TALLAHASSEE — More people voted by mail in Pinellas County in the 2012 election than in any other county in Florida, but for some, it ended badly: Their votes didn't count.
Among the record 249,000 Pinellas voters who voted absentee, 737 did not follow basic instructions, and the county's canvassing board disqualified their ballots.
Statewide, nearly 2.4 million people voted absentee this year — a record — and the overwhelming majority did count.
Bad ballots make up a tiny fraction of each county's total of absentees, but they reveal a contradiction: Voting absentee may be easy and convenient, but it's fraught with peril.
"Absentee ballots are processed and verified using different standards than regular ballots," said University of Florida political scientist Daniel Smith, "and as such are routinely rejected at a higher rate."
All over Florida, voters made the effort to fill out the longest ballot in memory, then neglected to sign the ballot envelope, which is grounds for rejection. Others moved to another county after being sent a ballot — not allowed. Some first-time voters who registered by mail did not include a copy of a photo ID as the law requires.
For nearly half of all Pinellas voters whose ballots were rejected, the problem was the same: The signature on the ballot paperwork did not match the signature on file.
"No one wants to reject even one ballot," said Pinellas Supervisor of Elections Deborah Clark, the state's leading proponent of voting by mail in a county with a large pool of elderly voters.
Miami-Dade rejected nearly 2,500 absentees and Broward 2,100, far more than any other counties in the state, and about 1 percent of all absentees in each.
Pasco County rejected 457 absentees out of more than 60,000 cast, while Hillsborough rejected 1,669 out of more than 171,000 cast.
Those two counties' rejection rates are higher than Pinellas' because they include absentees that arrived after polls closed on Nov. 6. Pinellas had 778 of those, but did not include them as rejected ballots.
Hillsborough rejected three dozen absentees cast by people who voted for the first time in Florida. Those voters were required to mail a copy of an ID, and 35 didn't.
A total of 99 Hillsborough voters had their ballots tossed out because of non-matching signatures.
"The signatures must match. That's extremely important," said Hillsborough Supervisor of Elections Earl Lennard. "It's a convenient way to vote, but you must follow the steps."
Angela Thornburgh, 25, of Valrico said her signature has changed dramatically over the years.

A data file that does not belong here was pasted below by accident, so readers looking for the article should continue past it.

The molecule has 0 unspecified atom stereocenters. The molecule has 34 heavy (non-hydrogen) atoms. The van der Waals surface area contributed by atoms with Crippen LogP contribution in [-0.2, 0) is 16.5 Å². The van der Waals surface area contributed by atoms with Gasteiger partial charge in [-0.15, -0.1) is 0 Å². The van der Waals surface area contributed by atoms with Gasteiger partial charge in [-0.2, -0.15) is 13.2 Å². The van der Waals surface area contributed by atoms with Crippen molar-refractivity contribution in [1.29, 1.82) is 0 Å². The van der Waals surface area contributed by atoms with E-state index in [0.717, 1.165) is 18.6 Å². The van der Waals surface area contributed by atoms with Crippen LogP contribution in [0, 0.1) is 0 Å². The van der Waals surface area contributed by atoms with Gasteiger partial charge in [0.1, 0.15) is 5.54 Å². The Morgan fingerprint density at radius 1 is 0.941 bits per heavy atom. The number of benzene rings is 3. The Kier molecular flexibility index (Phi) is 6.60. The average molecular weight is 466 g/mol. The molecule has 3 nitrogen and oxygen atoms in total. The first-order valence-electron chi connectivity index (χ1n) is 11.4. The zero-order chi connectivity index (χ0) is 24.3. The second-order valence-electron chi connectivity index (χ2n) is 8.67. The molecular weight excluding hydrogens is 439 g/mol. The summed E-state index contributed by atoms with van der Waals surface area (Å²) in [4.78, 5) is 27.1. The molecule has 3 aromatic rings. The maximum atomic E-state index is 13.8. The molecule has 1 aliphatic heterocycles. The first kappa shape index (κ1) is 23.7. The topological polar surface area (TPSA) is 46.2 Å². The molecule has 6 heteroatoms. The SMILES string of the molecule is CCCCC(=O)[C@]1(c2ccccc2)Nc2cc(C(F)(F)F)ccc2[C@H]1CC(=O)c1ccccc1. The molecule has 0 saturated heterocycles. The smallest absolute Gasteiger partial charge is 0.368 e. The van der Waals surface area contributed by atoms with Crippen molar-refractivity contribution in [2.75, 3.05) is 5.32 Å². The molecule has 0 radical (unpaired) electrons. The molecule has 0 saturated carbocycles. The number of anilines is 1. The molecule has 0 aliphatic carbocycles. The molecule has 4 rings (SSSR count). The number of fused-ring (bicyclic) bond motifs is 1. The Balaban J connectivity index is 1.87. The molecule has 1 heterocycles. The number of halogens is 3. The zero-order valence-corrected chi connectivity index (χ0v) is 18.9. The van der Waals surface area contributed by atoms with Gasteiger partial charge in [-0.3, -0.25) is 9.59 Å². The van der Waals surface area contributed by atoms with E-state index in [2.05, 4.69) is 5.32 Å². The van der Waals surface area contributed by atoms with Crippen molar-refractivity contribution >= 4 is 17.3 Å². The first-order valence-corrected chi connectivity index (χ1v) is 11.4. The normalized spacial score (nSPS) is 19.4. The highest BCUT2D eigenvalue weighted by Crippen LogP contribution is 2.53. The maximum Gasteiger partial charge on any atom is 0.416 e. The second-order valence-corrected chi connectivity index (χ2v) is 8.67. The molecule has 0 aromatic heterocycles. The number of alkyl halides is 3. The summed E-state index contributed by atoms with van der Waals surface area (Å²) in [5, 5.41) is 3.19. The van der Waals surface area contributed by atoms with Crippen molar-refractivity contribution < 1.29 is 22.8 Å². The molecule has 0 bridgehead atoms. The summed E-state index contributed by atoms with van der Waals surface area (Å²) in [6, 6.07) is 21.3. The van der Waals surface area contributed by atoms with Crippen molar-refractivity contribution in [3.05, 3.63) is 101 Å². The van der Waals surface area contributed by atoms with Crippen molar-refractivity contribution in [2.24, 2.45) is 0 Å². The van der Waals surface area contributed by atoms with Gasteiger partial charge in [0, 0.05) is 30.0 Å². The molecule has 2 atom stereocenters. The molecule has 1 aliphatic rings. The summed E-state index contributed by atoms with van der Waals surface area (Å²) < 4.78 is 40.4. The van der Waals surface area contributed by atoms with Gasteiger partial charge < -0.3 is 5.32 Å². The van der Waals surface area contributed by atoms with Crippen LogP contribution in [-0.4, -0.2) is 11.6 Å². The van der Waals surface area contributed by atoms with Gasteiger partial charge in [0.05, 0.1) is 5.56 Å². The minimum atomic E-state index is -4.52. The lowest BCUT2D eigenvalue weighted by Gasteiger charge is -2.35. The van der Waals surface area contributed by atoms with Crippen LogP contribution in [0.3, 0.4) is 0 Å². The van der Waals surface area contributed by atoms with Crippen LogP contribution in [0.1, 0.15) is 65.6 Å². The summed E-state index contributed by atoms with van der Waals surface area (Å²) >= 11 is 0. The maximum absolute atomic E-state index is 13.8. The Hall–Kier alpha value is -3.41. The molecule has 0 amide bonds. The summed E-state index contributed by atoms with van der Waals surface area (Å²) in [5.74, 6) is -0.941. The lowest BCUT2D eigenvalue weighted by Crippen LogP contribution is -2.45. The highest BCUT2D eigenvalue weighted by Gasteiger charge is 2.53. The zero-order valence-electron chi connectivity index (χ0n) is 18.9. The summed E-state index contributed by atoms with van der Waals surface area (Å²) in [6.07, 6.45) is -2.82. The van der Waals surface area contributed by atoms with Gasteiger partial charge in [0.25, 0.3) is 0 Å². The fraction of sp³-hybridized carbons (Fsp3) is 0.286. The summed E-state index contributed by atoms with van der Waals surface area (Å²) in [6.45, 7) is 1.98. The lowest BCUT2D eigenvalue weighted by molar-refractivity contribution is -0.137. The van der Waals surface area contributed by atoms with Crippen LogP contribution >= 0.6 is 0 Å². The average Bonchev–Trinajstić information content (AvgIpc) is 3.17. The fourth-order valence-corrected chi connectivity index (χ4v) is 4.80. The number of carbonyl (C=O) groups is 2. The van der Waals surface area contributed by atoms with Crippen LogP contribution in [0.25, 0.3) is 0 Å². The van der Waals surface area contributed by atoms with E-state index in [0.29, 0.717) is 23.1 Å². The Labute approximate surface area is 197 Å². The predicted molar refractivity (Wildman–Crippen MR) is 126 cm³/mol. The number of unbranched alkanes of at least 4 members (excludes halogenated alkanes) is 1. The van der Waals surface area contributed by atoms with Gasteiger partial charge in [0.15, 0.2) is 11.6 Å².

"At 18, when I signed up to vote, my signature was in some strange and forgettable hybrid stage," Thornburgh said.
She said she ordered a mail ballot late in this election cycle due to work and travel commitments and did not have time to update her signature at the elections office.
"I gave my old signature a shot and failed," she said. "I have been pleased with my voting experience and any mistake was my own."
She said she would update her signature before voting again.
Everyone's "John Hancock" changes over time, and for some voters it may change significantly due to age, health problems or other factors.
The state Legislature is now embarking on a long review of all that what haywire in the Florida election, from bottlenecks of people at voting sites to the multitude of lawmaker-backed ballot questions.
At a hearing Tuesday, Sen. Jack Latvala, R-Clearwater, who chairs the Senate Ethics & Elections Committee, asked elections expert Ron Labasky whether voters can resolve signature problems to ensure that their votes count.
Labasky, the attorney for a statewide association of election supervisors, said they can, but by law, only if they do it before they request an absentee ballot.
Labasky testified that every voter whose absentee ballot is rejected must be told of that by the county elections office.
"After the fact?" Latvala asked Labasky.
"Yes, after the fact," Labasky replied.
The definitive legal decision on the issue dates to 1954, in the case of Lock vs. St. Petersburg Beach, which held that the voter who casts an absentee ballot has a responsibility to employ care. In 1976, the Florida Supreme Court ruled in Boardman vs. Esteva that "substantial compliance" with the law by a voter is sufficient.
Clark said that case is what the three-member Pinellas canvassing board uses in judging whether to count an absentee ballot or not.
"What the court said was that in the absence of any evidence of fraud, the ballot should be accepted," Clark said.
Times/Herald staff writer Marc Caputo and Times researchers Caryn Baird and Natalie Watson contributed to this report. Contact Steve Bousquet at [email protected] or (850) 224-7263.